2. I fully agree with Robert’s view, Tsar Vladimir needs to be removed, and I agree to the reply by Clarke above, mentioning Mao’s heir’s expansionist views, after the invasion of Tibet by Mao, the invasion of uninhabited Pacific Ocean islands nowadays…But notwithstanding the geriatric theatrics of this current “Leader of the Free World”, let’s be reminded that the “Free World” leaders have been playing a different New Old Game altogether, not called the Expansion Game, but the Destabilization Game. Let’s go back to say…1984, as an example only, to Operation GLADIO (GLADIO was set up with British help in the 1950’s with ”stay behinds”, including former Nazi officers from WW2 in order to fight bolshevism and communism, the engines of the anticipated WW3 with the invasion of Europe by the USSR, operated by the secret service and financed by the OSS, aka the CIA). In this operation, a squad of US Marines was parachuted into Belgium, that’s right, you read right, Belgium, an innocuous, democratic, law abiding Christian country and home of the EU and NATO Headquarters. That squad hid for couple of weeks in safe-houses before attacking a police station in the southern part of the country, killing a police officer and stealing weapons and ammunition. Further attacks took place elsewhere in Belgium and more weapons and ammunition were stolen to be handed over to some fascist groups. Groups of armed men, armed by these US Marines, would burst into restaurants and supermarkets and start shooting; 28 people were killed, 40 injured. Ten years later, it was confirmed by a Belgian Senate hearing that the US Gladio network operatives, with the help of the local government, were responsible for participating in ruthless terrorist attacks against their own people in order to instill fear, control the population, and frame left-wing political opponents. This was also done in France, Italy, Germany and Northern Ireland. People who believe that such things do not or cannot happen in democratic western countries, or that this is disinformation, should be forcefully made aware of such examples as Operation Gladio. In 1992, the BBC aired a documentary made by Allan Francovich in both English and French languages titled “Operation Gladio”. Since 1981, Gladio has gone global and armed gangs and counter gangs in Iraq and Syria, and now probably, in socialist Sri Lanka for refusing the American Millennium Challenge Corporation (MCC) Aid offer. In other words, Gladio has gone global, thanks to the CIA. So, in order to complete the circle, yes, Tsar Vladimir is a psychopath, in the tradition of Ivan the Terrible, Xi Jinping is a psychopath, in the tradition of Mao Tse Tong, but Brendon is also one (with the mandatory Covid19 biological experiment) in the tradition of Andrew Jackson who, 200 years earlier, slaughtered thousands of Native Americans and supported slavery…New Old Game, same same, but different, as they say!…Q.E.D…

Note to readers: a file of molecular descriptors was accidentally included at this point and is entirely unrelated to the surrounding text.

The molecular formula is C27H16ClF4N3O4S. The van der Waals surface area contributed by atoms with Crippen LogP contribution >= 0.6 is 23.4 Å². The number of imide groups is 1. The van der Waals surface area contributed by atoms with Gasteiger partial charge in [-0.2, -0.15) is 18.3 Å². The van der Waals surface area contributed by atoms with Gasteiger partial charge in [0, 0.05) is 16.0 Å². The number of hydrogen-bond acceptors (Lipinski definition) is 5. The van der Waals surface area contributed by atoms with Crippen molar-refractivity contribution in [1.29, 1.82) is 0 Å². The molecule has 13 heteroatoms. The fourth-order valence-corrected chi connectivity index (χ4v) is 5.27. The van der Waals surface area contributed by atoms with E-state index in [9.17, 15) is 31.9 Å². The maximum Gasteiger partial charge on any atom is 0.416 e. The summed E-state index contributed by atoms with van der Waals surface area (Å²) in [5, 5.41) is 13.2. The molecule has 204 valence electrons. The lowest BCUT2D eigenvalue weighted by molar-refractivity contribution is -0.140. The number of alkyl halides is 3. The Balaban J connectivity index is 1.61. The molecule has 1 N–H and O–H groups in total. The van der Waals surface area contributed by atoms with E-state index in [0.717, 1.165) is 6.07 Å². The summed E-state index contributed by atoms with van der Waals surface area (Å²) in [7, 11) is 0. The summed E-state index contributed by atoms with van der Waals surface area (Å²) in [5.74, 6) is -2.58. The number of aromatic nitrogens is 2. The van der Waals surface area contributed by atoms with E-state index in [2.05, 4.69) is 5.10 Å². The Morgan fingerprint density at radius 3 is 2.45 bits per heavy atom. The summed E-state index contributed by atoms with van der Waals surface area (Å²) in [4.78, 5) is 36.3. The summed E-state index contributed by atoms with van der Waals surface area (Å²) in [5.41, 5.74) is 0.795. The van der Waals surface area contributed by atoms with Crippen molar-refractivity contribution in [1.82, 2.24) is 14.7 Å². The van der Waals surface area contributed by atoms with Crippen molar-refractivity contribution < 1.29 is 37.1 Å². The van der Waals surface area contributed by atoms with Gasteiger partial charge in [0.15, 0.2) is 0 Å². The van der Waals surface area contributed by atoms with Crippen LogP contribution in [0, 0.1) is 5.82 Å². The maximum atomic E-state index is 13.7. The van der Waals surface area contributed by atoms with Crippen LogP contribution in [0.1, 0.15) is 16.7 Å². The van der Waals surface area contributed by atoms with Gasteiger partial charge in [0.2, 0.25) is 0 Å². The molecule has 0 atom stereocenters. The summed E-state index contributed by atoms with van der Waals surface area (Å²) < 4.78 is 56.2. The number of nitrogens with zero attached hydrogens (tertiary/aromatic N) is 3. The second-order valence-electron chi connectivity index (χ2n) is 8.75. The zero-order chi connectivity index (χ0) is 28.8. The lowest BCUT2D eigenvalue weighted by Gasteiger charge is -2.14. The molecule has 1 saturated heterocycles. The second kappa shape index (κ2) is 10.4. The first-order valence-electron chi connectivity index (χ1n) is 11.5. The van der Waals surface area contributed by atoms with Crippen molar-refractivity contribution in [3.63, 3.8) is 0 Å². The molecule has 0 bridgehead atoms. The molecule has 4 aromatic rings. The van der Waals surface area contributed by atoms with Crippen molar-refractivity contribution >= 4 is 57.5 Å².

1. The link between the stay-behind network Gladio and the murderous killings, attributed to the “gang of Nivelles” was never proven, nor the link with far right extremists. In fact, that Nivelles-gang was never caught by justice, and the whole thing remains in the mist

      1. …”The Nivelles Gang was never caught…” indeed, It just goes to show how well connected and “protected” they were. I wonder how much money, or how many favors the Belgian, now known as Belgistan, government received from the CIA for sweeping the whole “Nivelles Gang” affair under the carpet, like they do in all third world countries…

  3. Excellent discussion. Not sure I agree with the argument about historic “Russian” aggression when imperial policy might better be tied to regimes. Nevertheless, the bottom line is spot on. At game time, you take your shots where you can. The Biden regime is a target of opportunity, a lame duck in the crosshairs. War is as realpolitik as it gets. Ironic that we now fret about regime change in Moscow as an inept oligarchy in Washington is about to crumble into the dustbin of history.

  4. How can a country that produced so many grand masters in chess not learn from its dumb moves throughout history? By default, however, you praise the history shaking ineptitude of Carter, Biden et al. Their perceived timidness lays open a trapdoor into which these perfidious Moscow henchmen always seem to lurch. You also forgot Obama, whose goal was not only not to employ American power to its capable extent but to put American power into reverse, as some self inflicted anti imperial revanchism. Putin knows Democrat red lines are scrawled in chalk. Excellent piece, though. More like it, please…

  5. The need of greed is the seed //
    It seeks the motive force, the power //
    Once in hand as a toxic flower //
    It gives cause for weak innocents to cower.

    The ancient equation is the basis of our repeated baseness: Greed x Power = Cruelty. Cruelty is just another word for aggression, tyranny, bullying. Greed by definition is wanting more than one’s fair share, usually to be taken from a weaker other.